NEW YORK — IT'S countdown time on Wall Street: Starting June 7, investors in the United States will have a much shorter time frame in which to come up with the money to pay for their securities transactions. That also means investors who sell securities will get paid faster.
The change in the clearance and settlement cycle for securities transactions -- dubbed ''T+3'' -- was initiated by the US Securities and Exchange Commission (SEC).
Under the rule, whenever any person or institution buys a security, the payment on the transaction must be received by the brokerage firm no later than three business days after the trade is executed -- thus, T+3. Under existing SEC rules, the payment can be received up to five business days later.
Similarly, when a person or institution sells securities, the brokerage firm must now receive the securities certificates no later than three business days after the sale was authorized, a change from the current five-day window.
The new rule will apply to stocks, corporate and municipal bonds, and mutual-fund shares.
According to an SEC spokesman, the agency wants to foster greater liquidity in financial markets, increase efficiency, and curb volatility.
Mainly, experts say, federal regulators want to end the defaults that exacerbated the stock-market crash back in October 1987, when a number of parties defaulted on paying for trades on futures markets and the stock market.
The new rule is expected to lead to fundamental changes in the way individual investors buy and sell securities.
''Under the current [five-day] system, there is inherent risk for financial markets,'' says Hans Stoll, director of the Financial Markets Research Center at Vanderbilt University in Nashville. ''Cutting the clearance and settlement time down to three days provides greater safety for financial markets,'' Mr. Stoll says.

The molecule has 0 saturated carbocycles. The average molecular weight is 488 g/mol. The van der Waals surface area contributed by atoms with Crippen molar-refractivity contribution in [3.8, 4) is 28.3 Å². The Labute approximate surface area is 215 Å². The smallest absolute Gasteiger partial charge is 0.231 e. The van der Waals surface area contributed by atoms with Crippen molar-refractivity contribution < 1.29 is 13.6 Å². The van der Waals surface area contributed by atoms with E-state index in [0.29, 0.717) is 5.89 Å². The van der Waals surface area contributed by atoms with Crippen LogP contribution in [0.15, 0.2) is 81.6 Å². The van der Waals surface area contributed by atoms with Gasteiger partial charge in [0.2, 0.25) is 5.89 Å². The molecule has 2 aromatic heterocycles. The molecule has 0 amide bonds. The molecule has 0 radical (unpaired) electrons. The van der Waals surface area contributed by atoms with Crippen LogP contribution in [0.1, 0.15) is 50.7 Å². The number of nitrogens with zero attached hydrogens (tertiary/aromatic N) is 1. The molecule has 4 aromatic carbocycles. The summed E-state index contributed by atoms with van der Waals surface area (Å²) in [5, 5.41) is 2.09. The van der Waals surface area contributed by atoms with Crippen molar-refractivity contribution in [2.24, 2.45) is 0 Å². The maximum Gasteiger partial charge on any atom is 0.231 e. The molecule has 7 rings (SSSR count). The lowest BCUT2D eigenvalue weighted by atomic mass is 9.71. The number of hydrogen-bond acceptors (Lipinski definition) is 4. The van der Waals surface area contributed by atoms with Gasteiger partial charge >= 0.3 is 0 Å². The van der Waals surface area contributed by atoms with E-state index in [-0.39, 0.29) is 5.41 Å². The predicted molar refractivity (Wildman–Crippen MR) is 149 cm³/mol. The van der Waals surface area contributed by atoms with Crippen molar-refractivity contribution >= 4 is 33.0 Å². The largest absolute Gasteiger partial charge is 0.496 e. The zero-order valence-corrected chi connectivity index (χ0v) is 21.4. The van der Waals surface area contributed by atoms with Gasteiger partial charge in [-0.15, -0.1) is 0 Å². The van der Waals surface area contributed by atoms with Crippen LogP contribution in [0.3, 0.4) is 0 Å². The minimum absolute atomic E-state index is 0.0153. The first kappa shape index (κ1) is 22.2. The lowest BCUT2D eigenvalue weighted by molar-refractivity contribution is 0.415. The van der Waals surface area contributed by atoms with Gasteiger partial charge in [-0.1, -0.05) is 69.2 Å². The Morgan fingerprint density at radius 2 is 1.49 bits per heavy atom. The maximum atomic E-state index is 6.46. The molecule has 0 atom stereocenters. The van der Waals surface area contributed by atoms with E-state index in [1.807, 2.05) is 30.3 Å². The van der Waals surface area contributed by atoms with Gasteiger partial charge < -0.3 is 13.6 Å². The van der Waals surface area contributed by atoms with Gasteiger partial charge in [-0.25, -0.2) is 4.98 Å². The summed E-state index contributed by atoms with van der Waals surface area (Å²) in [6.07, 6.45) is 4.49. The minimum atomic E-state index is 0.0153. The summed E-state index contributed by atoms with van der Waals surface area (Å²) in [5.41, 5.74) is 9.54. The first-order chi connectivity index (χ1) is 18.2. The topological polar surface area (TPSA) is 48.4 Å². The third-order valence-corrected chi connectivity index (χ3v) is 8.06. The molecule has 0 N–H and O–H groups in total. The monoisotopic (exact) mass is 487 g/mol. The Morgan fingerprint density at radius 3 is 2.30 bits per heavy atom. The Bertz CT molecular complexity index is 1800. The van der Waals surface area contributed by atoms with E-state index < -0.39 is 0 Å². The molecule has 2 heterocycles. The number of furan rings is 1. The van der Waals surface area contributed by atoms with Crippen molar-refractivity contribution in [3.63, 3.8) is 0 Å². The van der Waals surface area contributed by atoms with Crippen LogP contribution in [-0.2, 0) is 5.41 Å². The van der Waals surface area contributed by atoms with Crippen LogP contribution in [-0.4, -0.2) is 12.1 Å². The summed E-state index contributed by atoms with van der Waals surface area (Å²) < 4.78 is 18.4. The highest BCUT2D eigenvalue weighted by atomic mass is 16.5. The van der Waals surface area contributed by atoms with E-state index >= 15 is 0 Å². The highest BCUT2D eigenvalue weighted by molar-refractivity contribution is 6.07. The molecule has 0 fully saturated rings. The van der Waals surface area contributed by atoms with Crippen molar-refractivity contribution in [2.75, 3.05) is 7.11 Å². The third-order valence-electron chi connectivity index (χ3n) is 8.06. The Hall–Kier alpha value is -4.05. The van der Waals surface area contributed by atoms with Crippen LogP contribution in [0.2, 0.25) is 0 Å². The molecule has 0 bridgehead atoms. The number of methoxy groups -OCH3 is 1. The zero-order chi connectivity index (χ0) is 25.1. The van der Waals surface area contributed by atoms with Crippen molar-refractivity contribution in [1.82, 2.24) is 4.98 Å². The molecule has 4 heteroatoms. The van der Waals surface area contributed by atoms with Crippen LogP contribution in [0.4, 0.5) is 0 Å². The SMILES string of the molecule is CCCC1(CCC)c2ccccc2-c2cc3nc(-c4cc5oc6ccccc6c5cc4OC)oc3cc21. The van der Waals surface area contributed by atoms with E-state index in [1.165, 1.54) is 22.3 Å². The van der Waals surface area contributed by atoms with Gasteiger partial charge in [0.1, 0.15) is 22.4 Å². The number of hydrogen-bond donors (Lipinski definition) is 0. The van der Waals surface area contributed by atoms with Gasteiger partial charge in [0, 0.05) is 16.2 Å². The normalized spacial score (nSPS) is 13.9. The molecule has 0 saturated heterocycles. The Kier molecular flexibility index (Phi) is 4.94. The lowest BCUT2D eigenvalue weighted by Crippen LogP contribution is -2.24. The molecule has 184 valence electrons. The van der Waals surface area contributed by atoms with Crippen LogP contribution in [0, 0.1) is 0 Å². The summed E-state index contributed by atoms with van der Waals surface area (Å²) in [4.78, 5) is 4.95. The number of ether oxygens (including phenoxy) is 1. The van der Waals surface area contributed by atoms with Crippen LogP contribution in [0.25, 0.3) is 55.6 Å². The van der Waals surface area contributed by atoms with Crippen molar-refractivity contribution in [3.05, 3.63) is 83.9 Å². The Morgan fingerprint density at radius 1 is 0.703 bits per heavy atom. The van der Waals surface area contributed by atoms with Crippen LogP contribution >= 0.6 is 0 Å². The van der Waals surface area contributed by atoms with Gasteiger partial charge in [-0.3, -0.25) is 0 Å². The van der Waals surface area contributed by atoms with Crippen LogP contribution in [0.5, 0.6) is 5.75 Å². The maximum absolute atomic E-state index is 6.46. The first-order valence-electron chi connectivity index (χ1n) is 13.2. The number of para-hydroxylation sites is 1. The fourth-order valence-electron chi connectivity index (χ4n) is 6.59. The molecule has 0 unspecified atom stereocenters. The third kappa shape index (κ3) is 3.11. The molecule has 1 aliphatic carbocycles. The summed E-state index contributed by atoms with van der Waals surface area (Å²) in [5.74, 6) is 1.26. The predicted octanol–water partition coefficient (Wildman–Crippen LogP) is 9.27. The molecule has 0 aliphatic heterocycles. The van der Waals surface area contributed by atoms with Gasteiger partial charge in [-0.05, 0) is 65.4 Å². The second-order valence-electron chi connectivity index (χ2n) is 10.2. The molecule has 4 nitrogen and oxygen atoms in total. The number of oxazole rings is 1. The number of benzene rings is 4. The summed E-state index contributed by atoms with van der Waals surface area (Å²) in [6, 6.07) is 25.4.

Currently, he notes, futures markets have a tight settlement period: T+1. That is, the investor must have the payment to the broker on a futures transaction by 10 a.m. the next morning. So even with the shortening of the rule on stock transactions, there will still be a gap of some days in terms of uniformity, Stoll says.
Eventually, he says, federal regulators would like to make settlement periods uniform, with a very tight time frame.
''Most major players,'' such as large institutional investors, ''will not be inconvenienced by the shorter settlement time,'' Stoll says. ''They are already used to electronic trading.'' But smaller investors and brokerage houses may have to substantially alter trading procedures, he says.
''Investors may want to keep shares in a broker's name,'' instead of directly holding a stock certificate or a bond, says Arnold Kaufman, editor of The Outlook, a financial review published by Standard & Poor's Corporation.
''Individuals may also need to incur additional costs, such as using overnight mail to get their check, or stock certificate, to a broker on time,'' Mr. Kaufman says. Relying on regular mail delivery, he adds, would constitute substantial risk for a small investor.
To ensure that a check arrives at the brokerage house within the new settlement period, the small investor has several choices. He or she can deliver a check in person, make an electronic transfer of funds, use overnight mail, or -- and this is the perhaps the most controversial matter arising from the new procedure -- directly open an account with the broker, such as a money-market account, or an asset-management account.
If the investor is late in getting payment to the broker, he could face penalty fees and risk losing the trade. Investors should make sure they ask any brokerage house they use to explain the fees and when they apply, experts say.
Stock prices are not expected to be adversely affected by the rule change, says Hildegard Zagorski, an analyst with investment house Prudential Securities Inc.
''The market is moved by underlying economic fundamentals,'' she says, ''such as interest rates and growth patterns, not procedural or technical factors.''